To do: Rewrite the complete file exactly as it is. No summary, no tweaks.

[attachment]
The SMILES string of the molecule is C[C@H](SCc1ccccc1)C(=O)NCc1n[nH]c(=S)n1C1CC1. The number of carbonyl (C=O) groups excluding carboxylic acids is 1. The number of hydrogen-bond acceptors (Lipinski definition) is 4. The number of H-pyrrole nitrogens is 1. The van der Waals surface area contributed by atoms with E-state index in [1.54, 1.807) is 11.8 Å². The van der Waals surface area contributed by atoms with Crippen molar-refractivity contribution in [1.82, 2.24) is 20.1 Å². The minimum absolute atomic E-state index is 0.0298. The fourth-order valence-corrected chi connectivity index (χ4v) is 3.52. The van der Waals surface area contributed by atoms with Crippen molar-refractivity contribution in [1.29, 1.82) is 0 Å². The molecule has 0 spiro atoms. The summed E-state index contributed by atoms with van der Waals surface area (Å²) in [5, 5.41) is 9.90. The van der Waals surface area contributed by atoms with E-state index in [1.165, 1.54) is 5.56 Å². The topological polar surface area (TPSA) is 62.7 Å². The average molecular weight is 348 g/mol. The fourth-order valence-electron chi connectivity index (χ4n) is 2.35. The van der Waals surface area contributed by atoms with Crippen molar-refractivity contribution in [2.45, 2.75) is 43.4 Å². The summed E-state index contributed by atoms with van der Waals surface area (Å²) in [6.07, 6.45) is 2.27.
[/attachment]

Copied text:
The SMILES string of the molecule is C[C@H](SCc1ccccc1)C(=O)NCc1n[nH]c(=S)n1C1CC1. The number of carbonyl (C=O) groups excluding carboxylic acids is 1. The number of hydrogen-bond acceptors (Lipinski definition) is 4. The number of H-pyrrole nitrogens is 1. The van der Waals surface area contributed by atoms with E-state index in [1.54, 1.807) is 11.8 Å². The van der Waals surface area contributed by atoms with Crippen molar-refractivity contribution in [1.82, 2.24) is 20.1 Å². The minimum absolute atomic E-state index is 0.0298. The fourth-order valence-corrected chi connectivity index (χ4v) is 3.52. The van der Waals surface area contributed by atoms with Crippen molar-refractivity contribution in [1.29, 1.82) is 0 Å². The molecule has 0 spiro atoms. The summed E-state index contributed by atoms with van der Waals surface area (Å²) in [5, 5.41) is 9.90. The van der Waals surface area contributed by atoms with E-state index in [1.165, 1.54) is 5.56 Å². The topological polar surface area (TPSA) is 62.7 Å². The average molecular weight is 348 g/mol. The fourth-order valence-electron chi connectivity index (χ4n) is 2.35. The van der Waals surface area contributed by atoms with Crippen molar-refractivity contribution in [2.45, 2.75) is 43.4 Å². The summed E-state index contributed by atoms with van der Waals surface area (Å²) in [6.07, 6.45) is 2.27.